Come and experience a unique moment where technology replaces the spoken word!   Laughter guaranteed 😄

Realize that no longer being able to communicate orally is a daily challenge, and learning with technology is often underestimated.

Time: 15 minutes for a game – 2 players and spectators
Age: 8 and over

Come and experience music therapy by playing and exploring the instruments that certified music therapist Tiana Malone uses with young people.

Music therapy can support and enhance a variety of therapeutic goals for people with sensory, motor and/or language impairments.

Time: 15 to 20 minutes
Age: children and parents, adults are welcome

The aim of this workshop is to raise awareness and promote the dance therapy approach among clinicians and the general public.

This approach has been developed to stimulate certain skills in children with neuro-visual disorders.

Time: 20 minutes
Age: 7 and over

Join us for a virtual consultation between a user and a clinician.

The workshop will demonstrate the different options for the “Take Care” application and how the clinician can act if the data is qualified as out of range, as well as the procedure to follow.

Time: 20 minutes
Age: Adult

A workshop to raise awareness about neurovisual disorders.

This animated film detects visual field disorders (hemianopsia). Sit down in front of the screen and try it out!

Time: 20 minutes
Age: Adult

Flash communications

Accessibility of orientation and mobility services for people with vision loss: The possibility of Telehabilitation. (language: English) Tosin Ogdengbe, École d’optometrie, Univeristé de Montréal 

Improving healthcare experiences for adults with neurodiversity. (language: English) Sean Stirrup, Centre Miriam, Azrieli Clinic for the Neurodivergent 

Co-creation, implementation and evaluation of BRAVER app to support therapy transfer from rehab setting to home. (language: English) Emily Lecker, Centre de réadaptation Lethbridge-Layton-Mackay  

Exploring how people with low vision and blindness use mobile apps for navigation. (language: English) Joe Nemargut, Université de Montréal, CRIR (INLB, LLM) 

A fresh look at interprofessional dysphagia evaluation and management across the continuum of stroke care. (language: English) Kate McClurg, Clemence Kao, Christina Vinokuroff, CIUSSS Centre-Ouest-de-l’Île-de-Montréal 

Innovative application of a classic treatment in patients with progressive apraxia of speech.  (language: French)  Liziane Bouvier, School of Communication Sciences and Disorders, McGill University; CRIR; IURDPM 

Direct access physiotherapist in the emergency department (ED) (language: English) Lynn Gillespie, Chief, Jewish General Hospital (JGH) Physiotherapy Department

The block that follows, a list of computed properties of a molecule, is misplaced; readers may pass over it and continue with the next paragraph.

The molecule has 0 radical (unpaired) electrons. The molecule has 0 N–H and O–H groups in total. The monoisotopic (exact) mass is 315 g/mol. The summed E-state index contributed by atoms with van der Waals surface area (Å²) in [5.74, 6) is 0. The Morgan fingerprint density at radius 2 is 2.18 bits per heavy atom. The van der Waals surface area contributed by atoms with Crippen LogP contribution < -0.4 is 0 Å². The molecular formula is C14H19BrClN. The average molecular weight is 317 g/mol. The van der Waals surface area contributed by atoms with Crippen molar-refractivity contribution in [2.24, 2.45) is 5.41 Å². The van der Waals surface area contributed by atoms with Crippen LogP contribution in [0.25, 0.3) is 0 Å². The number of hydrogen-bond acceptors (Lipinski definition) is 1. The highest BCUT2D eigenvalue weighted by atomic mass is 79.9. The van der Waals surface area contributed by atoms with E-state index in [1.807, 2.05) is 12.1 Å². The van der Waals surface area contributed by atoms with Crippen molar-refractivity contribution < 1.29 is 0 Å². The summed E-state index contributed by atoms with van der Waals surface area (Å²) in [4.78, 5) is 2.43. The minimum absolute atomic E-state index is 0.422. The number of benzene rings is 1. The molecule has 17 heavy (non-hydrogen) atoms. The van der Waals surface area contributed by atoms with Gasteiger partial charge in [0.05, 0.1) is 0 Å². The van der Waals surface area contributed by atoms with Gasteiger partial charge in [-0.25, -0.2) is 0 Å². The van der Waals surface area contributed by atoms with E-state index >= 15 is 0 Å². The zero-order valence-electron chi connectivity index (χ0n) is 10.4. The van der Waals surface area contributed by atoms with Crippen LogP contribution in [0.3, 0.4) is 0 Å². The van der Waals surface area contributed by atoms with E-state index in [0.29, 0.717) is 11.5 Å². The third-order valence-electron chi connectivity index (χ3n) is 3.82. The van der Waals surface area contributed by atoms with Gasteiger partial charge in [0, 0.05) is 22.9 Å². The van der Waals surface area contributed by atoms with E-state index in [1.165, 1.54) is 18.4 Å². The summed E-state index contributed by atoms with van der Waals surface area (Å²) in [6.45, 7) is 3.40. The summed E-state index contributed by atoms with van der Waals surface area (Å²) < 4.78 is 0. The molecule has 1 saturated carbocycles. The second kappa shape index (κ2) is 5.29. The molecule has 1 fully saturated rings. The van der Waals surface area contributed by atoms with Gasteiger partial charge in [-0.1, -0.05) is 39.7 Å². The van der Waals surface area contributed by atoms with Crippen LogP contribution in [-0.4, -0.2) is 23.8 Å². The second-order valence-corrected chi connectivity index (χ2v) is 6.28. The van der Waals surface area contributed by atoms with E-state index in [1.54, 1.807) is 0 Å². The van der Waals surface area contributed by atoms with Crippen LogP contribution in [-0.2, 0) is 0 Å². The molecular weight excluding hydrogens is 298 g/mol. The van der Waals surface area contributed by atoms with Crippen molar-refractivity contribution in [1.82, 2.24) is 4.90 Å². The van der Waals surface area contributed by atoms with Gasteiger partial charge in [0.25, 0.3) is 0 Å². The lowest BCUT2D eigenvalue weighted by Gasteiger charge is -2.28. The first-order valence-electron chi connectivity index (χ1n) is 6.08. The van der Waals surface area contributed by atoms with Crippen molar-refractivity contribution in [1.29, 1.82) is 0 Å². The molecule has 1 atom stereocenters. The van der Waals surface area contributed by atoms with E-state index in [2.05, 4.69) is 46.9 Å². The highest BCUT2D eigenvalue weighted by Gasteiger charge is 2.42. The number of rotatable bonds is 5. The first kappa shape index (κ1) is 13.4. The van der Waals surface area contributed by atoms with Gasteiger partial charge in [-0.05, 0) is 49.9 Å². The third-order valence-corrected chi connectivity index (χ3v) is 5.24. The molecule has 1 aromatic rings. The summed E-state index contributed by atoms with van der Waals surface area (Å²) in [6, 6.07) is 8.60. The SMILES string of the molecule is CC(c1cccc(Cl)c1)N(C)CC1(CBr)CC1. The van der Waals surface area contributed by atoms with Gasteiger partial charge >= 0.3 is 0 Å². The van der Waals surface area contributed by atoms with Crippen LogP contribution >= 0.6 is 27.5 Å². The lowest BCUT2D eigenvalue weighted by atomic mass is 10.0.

Development of a gamified leisure activity mobile application for youth with disabilities: A human-centered design approach. (language: English) Ebrahim Mahmoudi, School of Physical and Occupational Therapy, McGill University 

Poster Sessions

Titles of poster presented in French (1 to 7)

1. Evaluation of hearing perception in adolescents and adults with behaviorally and objectively adjusted cochlear implants by Sandra Fortin & al.
2. Deaf culture and the delivery of rehabilitation services to deaf adults; the perspective of healthcare professionals in Quebec by Sandy Poulin & al.
3. Interventions aimed at improving taste and smell: A scoping review by Sarah Hadjeres & al.
4. Optimizing Transitions in Care and Outcomes for Individuals with Acquired Brain Injuries: How can digital health support care transitions? By Dorra Rakia Allegue & al.
5. Adaptation of the COOK configuration interface: the TRIAGE method by Mélanie Amaral Dos Santos& al.
6. Advocacy for quality rehabilitation care and services in times of pandemic: A policy brief by Perrine Ferré & al.
7. Conducting a realist review in rehabilitation: challenges and solutions by Nay El Hajj & Cindy Louis-Delsoin

Titles of poster presented in French (8 to 25)

8. Adapting to change: Coping experiences with the vision rehabilitation process by Joshua Simmonds & al.
9. Cross-cultural adaptation and validation of the Brain Injury Visual Symptom Survey Questionnaire into French, a questionnaire for screening visual impairments after a brain injury by Nathalie Naman & al.
10. Step & Speak: Unlocking functional potential through the Interdisciplinary Treadmill Program (ITP) by Arlene Rosenberg & al.
11. Identifying Food literacy assessment dimensions for people with low vision by Mahboubeh Esmati & al.
12. Psychometric properties of the mini-balance evaluation systems test and physical function measures in patients with Ehlers-Danlos Syndrome/Hypermobility Spectrum Disorders by Soomin Lee & al.